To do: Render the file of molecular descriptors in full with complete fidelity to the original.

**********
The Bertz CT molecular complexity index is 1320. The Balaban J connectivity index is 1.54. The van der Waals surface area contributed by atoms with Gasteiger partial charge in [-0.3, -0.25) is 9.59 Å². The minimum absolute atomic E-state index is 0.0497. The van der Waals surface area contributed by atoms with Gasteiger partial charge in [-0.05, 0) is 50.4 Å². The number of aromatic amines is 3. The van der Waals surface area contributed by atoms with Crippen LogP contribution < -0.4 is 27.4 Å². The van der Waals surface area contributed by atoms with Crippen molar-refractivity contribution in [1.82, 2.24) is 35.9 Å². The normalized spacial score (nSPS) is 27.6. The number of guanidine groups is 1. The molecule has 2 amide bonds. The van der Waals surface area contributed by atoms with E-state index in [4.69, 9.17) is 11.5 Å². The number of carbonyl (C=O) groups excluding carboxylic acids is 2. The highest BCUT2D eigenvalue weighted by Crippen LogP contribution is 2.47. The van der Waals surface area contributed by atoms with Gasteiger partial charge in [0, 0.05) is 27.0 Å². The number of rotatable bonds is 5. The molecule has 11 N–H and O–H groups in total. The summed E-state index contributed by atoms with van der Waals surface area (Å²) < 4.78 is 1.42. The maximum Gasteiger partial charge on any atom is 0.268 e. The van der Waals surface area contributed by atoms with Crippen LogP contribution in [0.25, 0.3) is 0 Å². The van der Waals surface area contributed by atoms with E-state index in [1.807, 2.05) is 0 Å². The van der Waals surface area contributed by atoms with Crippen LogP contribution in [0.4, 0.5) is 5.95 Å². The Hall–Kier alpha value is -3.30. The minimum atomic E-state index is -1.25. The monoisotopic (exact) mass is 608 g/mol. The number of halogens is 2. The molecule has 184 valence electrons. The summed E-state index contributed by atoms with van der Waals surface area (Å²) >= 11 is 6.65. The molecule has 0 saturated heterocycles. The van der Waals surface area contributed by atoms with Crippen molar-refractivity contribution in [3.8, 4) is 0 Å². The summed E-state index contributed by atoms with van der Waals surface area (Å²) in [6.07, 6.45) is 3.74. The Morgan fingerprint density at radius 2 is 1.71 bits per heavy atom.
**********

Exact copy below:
The Bertz CT molecular complexity index is 1320. The Balaban J connectivity index is 1.54. The van der Waals surface area contributed by atoms with Gasteiger partial charge in [-0.3, -0.25) is 9.59 Å². The minimum absolute atomic E-state index is 0.0497. The van der Waals surface area contributed by atoms with Gasteiger partial charge in [-0.05, 0) is 50.4 Å². The number of aromatic amines is 3. The van der Waals surface area contributed by atoms with Crippen LogP contribution < -0.4 is 27.4 Å². The van der Waals surface area contributed by atoms with Crippen molar-refractivity contribution in [1.82, 2.24) is 35.9 Å². The normalized spacial score (nSPS) is 27.6. The number of guanidine groups is 1. The molecule has 2 amide bonds. The van der Waals surface area contributed by atoms with E-state index in [4.69, 9.17) is 11.5 Å². The number of carbonyl (C=O) groups excluding carboxylic acids is 2. The highest BCUT2D eigenvalue weighted by Crippen LogP contribution is 2.47. The van der Waals surface area contributed by atoms with Gasteiger partial charge in [0, 0.05) is 27.0 Å². The number of rotatable bonds is 5. The molecule has 11 N–H and O–H groups in total. The summed E-state index contributed by atoms with van der Waals surface area (Å²) < 4.78 is 1.42. The maximum Gasteiger partial charge on any atom is 0.268 e. The van der Waals surface area contributed by atoms with Crippen LogP contribution in [0.25, 0.3) is 0 Å². The van der Waals surface area contributed by atoms with E-state index in [1.807, 2.05) is 0 Å². The van der Waals surface area contributed by atoms with Crippen LogP contribution in [0.4, 0.5) is 5.95 Å². The Hall–Kier alpha value is -3.30. The minimum atomic E-state index is -1.25. The monoisotopic (exact) mass is 608 g/mol. The number of halogens is 2. The molecule has 184 valence electrons. The summed E-state index contributed by atoms with van der Waals surface area (Å²) >= 11 is 6.65. The molecule has 0 saturated heterocycles. The van der Waals surface area contributed by atoms with Crippen molar-refractivity contribution in [3.8, 4) is 0 Å². The summed E-state index contributed by atoms with van der Waals surface area (Å²) in [6.07, 6.45) is 3.74. The Morgan fingerprint density at radius 2 is 1.71 bits per heavy atom.